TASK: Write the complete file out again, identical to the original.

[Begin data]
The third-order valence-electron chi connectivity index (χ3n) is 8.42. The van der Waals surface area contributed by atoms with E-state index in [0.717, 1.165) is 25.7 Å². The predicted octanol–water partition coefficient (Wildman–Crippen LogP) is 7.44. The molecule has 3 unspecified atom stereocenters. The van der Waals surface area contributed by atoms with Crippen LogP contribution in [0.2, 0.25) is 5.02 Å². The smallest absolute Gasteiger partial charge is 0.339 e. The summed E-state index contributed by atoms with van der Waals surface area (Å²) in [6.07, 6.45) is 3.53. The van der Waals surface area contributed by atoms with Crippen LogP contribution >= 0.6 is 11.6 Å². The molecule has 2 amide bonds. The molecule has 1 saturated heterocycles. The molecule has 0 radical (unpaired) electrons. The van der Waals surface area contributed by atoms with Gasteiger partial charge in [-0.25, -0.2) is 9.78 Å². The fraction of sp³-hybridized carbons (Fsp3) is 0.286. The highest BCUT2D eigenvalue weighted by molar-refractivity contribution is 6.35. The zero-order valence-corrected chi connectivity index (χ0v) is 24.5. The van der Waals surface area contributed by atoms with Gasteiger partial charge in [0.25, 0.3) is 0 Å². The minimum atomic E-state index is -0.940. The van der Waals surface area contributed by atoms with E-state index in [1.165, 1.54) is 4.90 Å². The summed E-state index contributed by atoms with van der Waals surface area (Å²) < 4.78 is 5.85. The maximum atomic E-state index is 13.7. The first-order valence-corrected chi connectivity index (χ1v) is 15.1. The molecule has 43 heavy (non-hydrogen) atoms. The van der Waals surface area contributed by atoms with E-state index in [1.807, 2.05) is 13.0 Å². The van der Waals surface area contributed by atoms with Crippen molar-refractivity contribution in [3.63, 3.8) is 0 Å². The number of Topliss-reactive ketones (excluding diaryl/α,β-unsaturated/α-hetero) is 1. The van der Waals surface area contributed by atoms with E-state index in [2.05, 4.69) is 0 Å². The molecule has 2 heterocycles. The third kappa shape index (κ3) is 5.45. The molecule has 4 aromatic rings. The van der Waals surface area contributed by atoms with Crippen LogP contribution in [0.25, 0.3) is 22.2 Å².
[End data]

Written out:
The third-order valence-electron chi connectivity index (χ3n) is 8.42. The van der Waals surface area contributed by atoms with E-state index in [0.717, 1.165) is 25.7 Å². The predicted octanol–water partition coefficient (Wildman–Crippen LogP) is 7.44. The molecule has 3 unspecified atom stereocenters. The van der Waals surface area contributed by atoms with Crippen LogP contribution in [0.2, 0.25) is 5.02 Å². The smallest absolute Gasteiger partial charge is 0.339 e. The summed E-state index contributed by atoms with van der Waals surface area (Å²) in [6.07, 6.45) is 3.53. The van der Waals surface area contributed by atoms with Crippen LogP contribution >= 0.6 is 11.6 Å². The molecule has 2 amide bonds. The molecule has 1 saturated heterocycles. The molecule has 0 radical (unpaired) electrons. The van der Waals surface area contributed by atoms with Gasteiger partial charge in [-0.25, -0.2) is 9.78 Å². The fraction of sp³-hybridized carbons (Fsp3) is 0.286. The highest BCUT2D eigenvalue weighted by molar-refractivity contribution is 6.35. The zero-order valence-corrected chi connectivity index (χ0v) is 24.5. The van der Waals surface area contributed by atoms with Gasteiger partial charge in [0.25, 0.3) is 0 Å². The minimum atomic E-state index is -0.940. The van der Waals surface area contributed by atoms with E-state index in [1.165, 1.54) is 4.90 Å². The summed E-state index contributed by atoms with van der Waals surface area (Å²) < 4.78 is 5.85. The maximum atomic E-state index is 13.7. The first-order valence-corrected chi connectivity index (χ1v) is 15.1. The molecule has 43 heavy (non-hydrogen) atoms. The van der Waals surface area contributed by atoms with E-state index in [1.807, 2.05) is 13.0 Å². The van der Waals surface area contributed by atoms with Crippen molar-refractivity contribution in [3.63, 3.8) is 0 Å². The number of Topliss-reactive ketones (excluding diaryl/α,β-unsaturated/α-hetero) is 1. The van der Waals surface area contributed by atoms with E-state index in [2.05, 4.69) is 0 Å². The molecule has 2 heterocycles. The third kappa shape index (κ3) is 5.45. The molecule has 4 aromatic rings. The van der Waals surface area contributed by atoms with Crippen LogP contribution in [0.25, 0.3) is 22.2 Å².